An open-ended power to search without a warrant all the stored data in any cell phone found in the possession of any arrested person clearly raises the spectre of a serious and significant invasion of the Charter-protected privacy interests of arrested persons. If the police have reasonable grounds to believe that the search of a cell phone seized upon arrest would yield evidence of the offence, the prudent course is for them to obtain a warrant authorizing the search.
The court then upheld that the warrant issued following the finding of the photograph was reasonable. No breach of s. 8 was found.
Thoughts: Scope of the Common Law, Strip Searches & Technology
In the course of an arrest, there is a limited power of the authorities to conduct a search of the individual incidental to the arrest. The common law holds that police have a power to search a lawfully arrested person and to seize anything in his/her possession or immediate surroundings to guarantee the safety of the police, the accused and the nearby public; prevent the prisoner’s escape; or provide evidence against him (ensure evidence found on the accused and in his immediate surroundings is preserved). Considering that the common law search incident to arrest power does include the power to strip search (albeit subject to limitations) it is difficult to see how the privacy interest in one’s cell phone will be put above the privacy interest in one’s body or person.
In order for a strip search to be justified as an incident to arrest, it is necessary that (i) the arrest itself be lawful and (ii) the search must be incident to arrest, i.e., the search must be related to the reasons/purpose for the arrest itself. While a common law search incident to arrest does not require additional grounds beyond the reasonable and probable grounds necessary to justify the lawfulness of the arrest itself, in order to meet the constitutional standard of reasonableness that will justify a strip search, the police must establish that they have reasonable and probable grounds for concluding that a strip search is necessary in the particular circumstances of the arrest.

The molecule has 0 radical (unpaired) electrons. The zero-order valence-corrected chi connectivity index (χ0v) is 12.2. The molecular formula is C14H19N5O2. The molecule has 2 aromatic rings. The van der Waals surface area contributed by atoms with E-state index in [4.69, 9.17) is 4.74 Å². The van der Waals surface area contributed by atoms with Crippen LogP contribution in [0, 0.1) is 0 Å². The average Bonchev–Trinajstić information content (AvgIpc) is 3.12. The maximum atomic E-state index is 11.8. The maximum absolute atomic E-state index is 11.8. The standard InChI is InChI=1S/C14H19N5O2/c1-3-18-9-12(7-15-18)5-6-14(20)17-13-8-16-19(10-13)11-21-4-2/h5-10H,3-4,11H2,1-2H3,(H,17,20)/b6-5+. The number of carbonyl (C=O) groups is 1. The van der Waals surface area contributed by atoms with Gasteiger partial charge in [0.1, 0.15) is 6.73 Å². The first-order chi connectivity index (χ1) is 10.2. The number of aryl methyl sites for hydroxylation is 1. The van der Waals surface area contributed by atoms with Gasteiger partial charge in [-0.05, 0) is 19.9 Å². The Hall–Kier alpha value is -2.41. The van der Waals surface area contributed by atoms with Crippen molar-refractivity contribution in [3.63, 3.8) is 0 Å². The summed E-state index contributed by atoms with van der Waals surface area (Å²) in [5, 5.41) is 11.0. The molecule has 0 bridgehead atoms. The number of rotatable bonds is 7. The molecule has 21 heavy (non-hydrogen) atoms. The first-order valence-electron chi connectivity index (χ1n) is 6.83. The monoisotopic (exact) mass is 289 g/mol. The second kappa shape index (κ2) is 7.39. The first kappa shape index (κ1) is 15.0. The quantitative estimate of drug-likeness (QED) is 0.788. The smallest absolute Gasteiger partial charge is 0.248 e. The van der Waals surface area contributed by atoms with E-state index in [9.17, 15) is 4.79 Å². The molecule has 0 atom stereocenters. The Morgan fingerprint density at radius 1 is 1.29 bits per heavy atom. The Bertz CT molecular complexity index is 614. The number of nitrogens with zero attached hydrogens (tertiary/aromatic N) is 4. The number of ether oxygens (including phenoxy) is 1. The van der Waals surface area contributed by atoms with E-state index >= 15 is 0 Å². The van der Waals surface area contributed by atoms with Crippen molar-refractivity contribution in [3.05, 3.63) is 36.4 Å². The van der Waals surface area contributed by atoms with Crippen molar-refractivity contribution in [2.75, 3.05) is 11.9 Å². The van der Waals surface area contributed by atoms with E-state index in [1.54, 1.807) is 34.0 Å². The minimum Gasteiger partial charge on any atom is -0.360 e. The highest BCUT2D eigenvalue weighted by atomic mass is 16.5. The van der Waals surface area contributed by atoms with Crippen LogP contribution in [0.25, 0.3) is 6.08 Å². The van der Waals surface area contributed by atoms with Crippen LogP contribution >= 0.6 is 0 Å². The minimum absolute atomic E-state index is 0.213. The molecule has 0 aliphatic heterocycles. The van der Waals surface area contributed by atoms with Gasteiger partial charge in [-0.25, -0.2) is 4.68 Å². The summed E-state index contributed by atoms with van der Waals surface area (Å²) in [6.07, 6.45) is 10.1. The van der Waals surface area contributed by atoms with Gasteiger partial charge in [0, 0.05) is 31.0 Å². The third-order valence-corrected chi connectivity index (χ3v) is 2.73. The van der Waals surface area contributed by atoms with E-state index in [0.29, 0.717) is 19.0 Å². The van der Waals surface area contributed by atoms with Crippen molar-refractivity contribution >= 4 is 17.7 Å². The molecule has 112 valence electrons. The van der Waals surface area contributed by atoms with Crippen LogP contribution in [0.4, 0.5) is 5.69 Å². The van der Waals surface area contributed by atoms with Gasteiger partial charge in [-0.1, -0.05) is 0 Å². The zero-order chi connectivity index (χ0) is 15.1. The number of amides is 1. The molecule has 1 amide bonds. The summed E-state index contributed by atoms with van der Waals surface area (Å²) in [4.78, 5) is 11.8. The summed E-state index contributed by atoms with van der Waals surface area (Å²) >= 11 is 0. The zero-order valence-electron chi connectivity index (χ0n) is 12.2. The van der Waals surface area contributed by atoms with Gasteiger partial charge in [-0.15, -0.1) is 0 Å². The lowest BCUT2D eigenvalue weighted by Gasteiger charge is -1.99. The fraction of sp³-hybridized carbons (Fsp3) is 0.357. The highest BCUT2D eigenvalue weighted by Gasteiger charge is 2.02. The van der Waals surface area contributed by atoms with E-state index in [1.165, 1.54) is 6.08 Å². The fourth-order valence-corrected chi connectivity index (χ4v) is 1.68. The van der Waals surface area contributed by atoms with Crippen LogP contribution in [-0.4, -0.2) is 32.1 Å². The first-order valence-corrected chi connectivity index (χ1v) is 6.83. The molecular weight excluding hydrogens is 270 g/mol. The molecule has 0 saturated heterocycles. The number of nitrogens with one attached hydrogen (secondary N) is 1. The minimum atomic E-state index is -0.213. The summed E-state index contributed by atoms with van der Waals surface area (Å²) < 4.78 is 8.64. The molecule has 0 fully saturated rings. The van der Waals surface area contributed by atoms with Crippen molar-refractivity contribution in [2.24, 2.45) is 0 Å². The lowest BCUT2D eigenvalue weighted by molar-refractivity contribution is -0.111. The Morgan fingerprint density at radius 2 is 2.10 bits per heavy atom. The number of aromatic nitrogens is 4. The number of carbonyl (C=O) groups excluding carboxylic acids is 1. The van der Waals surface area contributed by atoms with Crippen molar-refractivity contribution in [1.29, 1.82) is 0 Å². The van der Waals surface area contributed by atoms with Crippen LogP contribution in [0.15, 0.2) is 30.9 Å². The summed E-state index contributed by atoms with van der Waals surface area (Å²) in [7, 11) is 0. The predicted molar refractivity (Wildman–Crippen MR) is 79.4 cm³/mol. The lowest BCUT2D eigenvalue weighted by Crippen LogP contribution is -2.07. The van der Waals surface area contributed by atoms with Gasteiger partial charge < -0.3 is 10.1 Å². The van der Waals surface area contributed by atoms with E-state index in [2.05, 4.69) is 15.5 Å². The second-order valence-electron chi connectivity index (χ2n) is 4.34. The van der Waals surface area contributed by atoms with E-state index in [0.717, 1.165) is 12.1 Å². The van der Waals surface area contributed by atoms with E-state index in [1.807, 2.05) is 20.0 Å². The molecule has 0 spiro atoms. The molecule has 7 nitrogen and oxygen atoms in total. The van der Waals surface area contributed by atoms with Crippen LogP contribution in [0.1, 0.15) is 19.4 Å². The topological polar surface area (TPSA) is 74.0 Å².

While I do not think the test for strip searches incidental to arrest should be applied to cell phone content searches incidental to arrest, I do believe that the power to lawfully seize a cell phone incidental to arrest should not include a warrantless power to examine its contents. The only purpose behind the common law power of searches incident to arrest that supports searching the stored data of a cell phone is to ensure that evidence found on the accused and in his immediate surroundings is preserved. Unless there is a link between the cell phone data, the reason for arrest and the purpose behind the common law search power incidental to arrest, police should obtain a warrant in advance.
While the ONCA did not delineate the common law power in this decision, it is inevitable that our courts will have to come up with a solution to this problem. In this decision, Sharpe J.A. notes that “the traditional rules defining the powers of the police to conduct a search incident to arrest have to be interpreted and applied in a manner that takes into account the facts of modern technology.” As personal handheld devices gain more and more computing power, it will be interesting to see how far this search power will extend. In the meantime, until the test is defined, my common sense would indicate that the best option for maximum privacy protection would be to password protect your phone and to not reveal the password to anyone, unless a warrant is produced.